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#62475

Solder Balls-No Clean Paste | 19 August, 2010

I have seen that moisture in pcbs will cause mid chip solder balls. To discount this, take one pcb from a batch that is giving you solder balls and pass it through you reflow oven with no paste or components on (bare pcb)using your normal reflow profile for that pcb....this is a quick way to dry out the pcb to the level where hopefully most of the moisture will have been evaporated from the pcb. The process this pcb as normal and see if you have solder balls. I had one paste user who never got solder balls, but on one pcb they were on every chip. We checked and double checked everything like paste volume / placement pressure and reflow profile and then finally 'dried' the pcb as above and the solder balls vanished. If I hadn't have seen it myself I would not have believed it....the moisture in the pcb wasn't causing any other defects, just mid chip solder balls.

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#62480

Solder Balls-No Clean Paste | 19 August, 2010

Thanks everyone. I have thought about the moisture in the paste a lot, but never really gave the raw card moisture any consideration. The next time we run an assembly with the issue I will try baking some of the cards once the issue shows up to see if it goes away.

Lots of great help so far. I can't thank you enough. This is the number one issue right now that I can't get to go away and stay away.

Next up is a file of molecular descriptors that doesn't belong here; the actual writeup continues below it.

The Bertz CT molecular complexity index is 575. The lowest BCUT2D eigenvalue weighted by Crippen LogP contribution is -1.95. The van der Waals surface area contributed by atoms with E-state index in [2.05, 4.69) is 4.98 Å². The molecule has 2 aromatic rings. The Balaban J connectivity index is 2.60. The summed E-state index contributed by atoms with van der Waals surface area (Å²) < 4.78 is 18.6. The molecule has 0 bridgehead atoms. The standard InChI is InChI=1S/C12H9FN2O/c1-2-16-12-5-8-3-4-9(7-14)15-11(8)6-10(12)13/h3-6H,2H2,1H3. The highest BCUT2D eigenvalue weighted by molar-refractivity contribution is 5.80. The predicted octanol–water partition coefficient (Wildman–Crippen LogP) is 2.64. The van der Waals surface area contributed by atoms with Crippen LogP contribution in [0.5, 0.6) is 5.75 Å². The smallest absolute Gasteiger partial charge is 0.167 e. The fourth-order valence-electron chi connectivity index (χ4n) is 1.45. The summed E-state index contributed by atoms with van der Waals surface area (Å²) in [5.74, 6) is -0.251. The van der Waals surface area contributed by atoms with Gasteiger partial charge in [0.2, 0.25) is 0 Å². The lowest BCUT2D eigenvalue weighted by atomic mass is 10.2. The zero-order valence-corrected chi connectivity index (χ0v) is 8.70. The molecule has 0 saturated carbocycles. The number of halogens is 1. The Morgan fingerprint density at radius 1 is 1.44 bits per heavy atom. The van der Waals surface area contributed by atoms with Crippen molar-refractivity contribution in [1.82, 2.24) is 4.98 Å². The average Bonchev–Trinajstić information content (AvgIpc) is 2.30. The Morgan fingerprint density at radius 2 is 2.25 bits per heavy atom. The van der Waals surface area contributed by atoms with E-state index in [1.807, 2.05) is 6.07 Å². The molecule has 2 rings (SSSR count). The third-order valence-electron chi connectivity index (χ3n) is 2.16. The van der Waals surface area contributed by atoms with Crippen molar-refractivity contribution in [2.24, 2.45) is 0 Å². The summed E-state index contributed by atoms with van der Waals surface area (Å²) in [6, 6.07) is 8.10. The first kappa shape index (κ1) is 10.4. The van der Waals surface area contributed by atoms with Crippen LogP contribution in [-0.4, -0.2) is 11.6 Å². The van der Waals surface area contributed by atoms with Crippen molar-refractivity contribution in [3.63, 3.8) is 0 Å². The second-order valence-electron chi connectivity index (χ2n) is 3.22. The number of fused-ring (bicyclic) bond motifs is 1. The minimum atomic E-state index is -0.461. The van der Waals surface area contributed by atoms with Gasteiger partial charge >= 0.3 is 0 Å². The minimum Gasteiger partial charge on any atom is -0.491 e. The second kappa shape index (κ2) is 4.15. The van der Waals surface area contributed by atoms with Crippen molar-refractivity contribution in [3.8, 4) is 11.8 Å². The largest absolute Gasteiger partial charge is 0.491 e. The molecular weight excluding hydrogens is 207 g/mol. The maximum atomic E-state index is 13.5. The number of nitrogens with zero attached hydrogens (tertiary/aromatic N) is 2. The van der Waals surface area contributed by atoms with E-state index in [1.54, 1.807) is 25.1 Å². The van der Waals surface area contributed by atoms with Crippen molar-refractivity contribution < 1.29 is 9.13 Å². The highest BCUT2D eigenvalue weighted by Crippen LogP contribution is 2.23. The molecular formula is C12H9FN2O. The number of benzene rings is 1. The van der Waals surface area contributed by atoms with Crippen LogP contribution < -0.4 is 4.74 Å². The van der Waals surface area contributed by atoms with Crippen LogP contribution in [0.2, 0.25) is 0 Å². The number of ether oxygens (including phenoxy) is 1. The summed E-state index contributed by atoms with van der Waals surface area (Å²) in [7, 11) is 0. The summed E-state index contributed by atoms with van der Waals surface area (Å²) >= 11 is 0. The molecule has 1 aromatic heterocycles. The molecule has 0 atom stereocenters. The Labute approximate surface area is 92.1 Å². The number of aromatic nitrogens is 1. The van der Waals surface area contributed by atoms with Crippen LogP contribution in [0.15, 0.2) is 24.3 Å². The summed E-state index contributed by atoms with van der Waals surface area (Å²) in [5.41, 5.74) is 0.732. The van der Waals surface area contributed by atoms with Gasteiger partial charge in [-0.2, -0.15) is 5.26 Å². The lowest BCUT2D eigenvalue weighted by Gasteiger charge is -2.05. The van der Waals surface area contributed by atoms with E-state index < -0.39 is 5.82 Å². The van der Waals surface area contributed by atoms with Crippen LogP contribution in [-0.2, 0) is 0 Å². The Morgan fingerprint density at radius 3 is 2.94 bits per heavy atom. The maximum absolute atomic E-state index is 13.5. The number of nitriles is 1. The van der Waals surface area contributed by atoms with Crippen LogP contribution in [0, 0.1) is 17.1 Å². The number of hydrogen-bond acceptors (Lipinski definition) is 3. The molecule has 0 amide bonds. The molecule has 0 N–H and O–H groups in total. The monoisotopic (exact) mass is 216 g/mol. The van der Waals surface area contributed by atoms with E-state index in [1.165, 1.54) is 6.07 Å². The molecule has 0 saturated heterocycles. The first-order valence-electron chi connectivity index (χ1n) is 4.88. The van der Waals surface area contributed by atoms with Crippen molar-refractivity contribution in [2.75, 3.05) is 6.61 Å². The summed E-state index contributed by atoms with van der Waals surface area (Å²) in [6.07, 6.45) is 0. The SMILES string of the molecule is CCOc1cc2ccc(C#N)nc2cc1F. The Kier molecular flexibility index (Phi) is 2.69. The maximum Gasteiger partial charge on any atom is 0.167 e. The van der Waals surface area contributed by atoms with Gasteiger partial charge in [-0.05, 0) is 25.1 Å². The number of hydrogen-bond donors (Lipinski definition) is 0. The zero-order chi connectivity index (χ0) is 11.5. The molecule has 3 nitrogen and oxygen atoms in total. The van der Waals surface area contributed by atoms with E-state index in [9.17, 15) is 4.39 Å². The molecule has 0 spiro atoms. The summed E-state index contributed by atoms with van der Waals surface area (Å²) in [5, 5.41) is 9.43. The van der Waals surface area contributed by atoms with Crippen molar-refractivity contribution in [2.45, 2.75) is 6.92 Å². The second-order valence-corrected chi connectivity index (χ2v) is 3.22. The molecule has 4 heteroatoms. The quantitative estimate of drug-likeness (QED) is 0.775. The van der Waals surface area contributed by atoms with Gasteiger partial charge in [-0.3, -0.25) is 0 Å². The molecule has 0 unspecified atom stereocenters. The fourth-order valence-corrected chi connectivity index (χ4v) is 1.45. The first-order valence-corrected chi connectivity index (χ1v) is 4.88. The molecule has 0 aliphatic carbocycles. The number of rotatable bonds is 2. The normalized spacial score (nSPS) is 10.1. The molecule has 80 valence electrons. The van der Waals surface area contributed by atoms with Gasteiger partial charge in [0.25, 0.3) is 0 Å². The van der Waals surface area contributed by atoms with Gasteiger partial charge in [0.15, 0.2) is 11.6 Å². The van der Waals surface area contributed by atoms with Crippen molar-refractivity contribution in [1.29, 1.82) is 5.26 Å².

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kpm

#62481

Solder Balls-No Clean Paste | 19 August, 2010

Are you reusing your paste or putting down new every time? I've seen solder balls before when operators try to use the paste past the recomended stencil life. I've also seen it happen with a bad batch of solder paste from a vendor.

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aj

#62487

Solder Balls-No Clean Paste | 20 August, 2010

Hi,

I would recommend you trial an alternative supplier if you have the option.

I did a lot of trials on the issue and dont have any problems.

Contact me off line and I will share details

aj...

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#62488

Solder Balls-No Clean Paste | 20 August, 2010

kpm,

We were afraid of that, so we have tried several variations with paste usage. New paste, transfered paste from another line, and a new tube from another date code. I think the problem is profile, board design or humidity. I just have to starting removing some of those options now. Thanks for the tips.

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#62489

Solder Balls-No Clean Paste | 20 August, 2010

Hello, I have the same problem ..., please take a print screen with the profile to see how is made it. Thank !

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#62492

Solder Balls-No Clean Paste/ Article on Stencil Design Guideline | 20 August, 2010

Article to assist with Stencil Design Guidelines http://shanelo.co.za/technical_paper_about_stencil.htm

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#62498

Solder Balls-No Clean Paste | 21 August, 2010

I have noticed that the % metal content in the paste can also be directly correlated to solder balls (less metal, more balls). However, I also found differences between pastes from different manufacturers and the number of solder balls (identical boards and profiles). Because I do not layout all of the boards I run, I needed a paste that is forgiving of layout problems.